Two ghosts attend an engagement party, unseen by the other guests. One ghost, Dupont, is the father of the bride-to-be. He looks back on his marriage to her mother. His wife Annette was ... See full summary »
It was Leonora Eames' childhood dream come true. She had married Smith Ohlrig, a man worth millions. But her innocent dream became a nightmare once she realizes the truth about her husband - he is power mad and insane! Since he will not grant her a divorce, she leaves her life of luxury on Long Island and goes to work as a receptionist in an impoverished doctor's office in NYC's lower east side. After Smith deceives her into a temporary reconciliation, Leonora becomes pregnant. By the time she realizes she is expecting, she and one of the doctors, Larry Quinada (James Mason), have fallen in love. But she is again lured backed to her wealthy husband to give her child financial security. Her sadistic husband is hell-bent on keeping her and her child prisoner. What will happen to Leonora?Written by
Fiona Kelleghan <firstname.lastname@example.org>
I wonder if Howard Hughes saw this devastating portrait based on himself. Actually, the movie's Smith Ohlrig (Ryan) makes Citizen Kane's portrait of newspaper tycoon Hearst look like a boy scout by comparison. In fact, the great Robert Ryan is downright scary in the part, towering over everyone else and just as mean.
Also indicted are capitalism's commercial values as evidenced in Leonora's (Bel Geddes) unthinking pursuit of a wealthy man and a mink coat, for which she gets a real education. Catch the excellent screenplay's first and last scenes to get the rounded message.
Bel Geddes is perfect as the impressionable girl with good instincts, caught up in a popular culture stressing wealth as life's great panacea. All in all, her journey amounts to a spiritual one, traversing noirish worlds from lavish wealth to extreme poverty, at the same time, uncovering a new set of values more associated with the world's great religions than with symbols of status.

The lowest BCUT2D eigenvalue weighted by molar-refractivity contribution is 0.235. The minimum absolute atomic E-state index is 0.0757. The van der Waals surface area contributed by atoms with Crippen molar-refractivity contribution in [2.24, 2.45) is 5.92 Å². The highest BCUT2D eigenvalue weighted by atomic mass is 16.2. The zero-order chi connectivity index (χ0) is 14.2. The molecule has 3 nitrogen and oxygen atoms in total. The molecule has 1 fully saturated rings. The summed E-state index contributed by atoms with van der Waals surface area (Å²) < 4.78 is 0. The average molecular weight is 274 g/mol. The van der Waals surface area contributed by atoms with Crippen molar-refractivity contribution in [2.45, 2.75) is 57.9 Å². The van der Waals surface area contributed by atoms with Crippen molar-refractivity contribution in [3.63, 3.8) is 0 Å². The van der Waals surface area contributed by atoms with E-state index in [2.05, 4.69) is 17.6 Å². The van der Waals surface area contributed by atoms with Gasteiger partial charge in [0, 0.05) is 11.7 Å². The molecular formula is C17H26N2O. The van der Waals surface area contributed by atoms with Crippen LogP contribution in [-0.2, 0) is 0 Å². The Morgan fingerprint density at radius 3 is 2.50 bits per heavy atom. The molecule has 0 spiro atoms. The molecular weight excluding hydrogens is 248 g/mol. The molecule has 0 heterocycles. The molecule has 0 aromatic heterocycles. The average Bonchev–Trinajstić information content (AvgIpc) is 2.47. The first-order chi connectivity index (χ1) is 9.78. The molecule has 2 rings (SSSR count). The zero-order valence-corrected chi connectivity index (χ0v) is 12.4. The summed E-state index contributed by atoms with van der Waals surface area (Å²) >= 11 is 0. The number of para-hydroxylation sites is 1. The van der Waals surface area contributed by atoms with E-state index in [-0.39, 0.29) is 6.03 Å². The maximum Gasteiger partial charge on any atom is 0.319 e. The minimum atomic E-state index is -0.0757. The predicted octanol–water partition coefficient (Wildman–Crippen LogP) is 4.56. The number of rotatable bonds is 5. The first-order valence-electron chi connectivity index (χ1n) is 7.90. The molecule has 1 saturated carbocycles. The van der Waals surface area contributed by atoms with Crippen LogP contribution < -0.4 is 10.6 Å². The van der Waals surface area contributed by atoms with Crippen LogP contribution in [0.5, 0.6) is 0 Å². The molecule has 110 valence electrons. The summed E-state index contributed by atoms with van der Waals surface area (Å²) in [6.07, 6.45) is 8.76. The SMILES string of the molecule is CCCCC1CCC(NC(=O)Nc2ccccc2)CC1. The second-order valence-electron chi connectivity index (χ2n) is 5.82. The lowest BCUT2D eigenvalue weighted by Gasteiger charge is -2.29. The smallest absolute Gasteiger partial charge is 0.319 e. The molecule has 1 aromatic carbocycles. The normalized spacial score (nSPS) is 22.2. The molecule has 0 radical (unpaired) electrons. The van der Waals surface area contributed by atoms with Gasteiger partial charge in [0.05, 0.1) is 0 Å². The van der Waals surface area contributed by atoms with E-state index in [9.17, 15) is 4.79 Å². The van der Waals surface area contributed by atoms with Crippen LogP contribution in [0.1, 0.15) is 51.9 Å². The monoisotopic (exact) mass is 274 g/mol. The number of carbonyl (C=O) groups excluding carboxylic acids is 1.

Surprisingly, the movie's dark panorama is rather poetically rendered by director Ophuls' famously fluid camera. There are no sudden jerks or abrupt edits to jolt viewers recognition. Instead, it's Ohlrig's dastardly behavior that leaves no doubt. In fact, I think the movie's message would be stronger were his behavior softened somewhat.
There are a number of memorable scenes, especially where the servile Franzi (Bois) torments Leonora with bad piano playing. Also, catch that beautifully done scene where Hoffman (Ferguson) delicately queries his fellow doctor's (Mason) relationship with Leonora, knowing that she's pregnant. Note too, how often the characters second-guess the motives behind what others say. It's an especially thoughtful screenplay.
Too bad the film is not better known. Perhaps it's because the central character is a woman, unusual for noir. Then too, the 90-minutes sharply question America's great secular religion—commercialism. One thing for sure— the movie's not a Howard Hughes production.
4 of 4 people found this review helpful.
Was this review helpful to you?
| Report this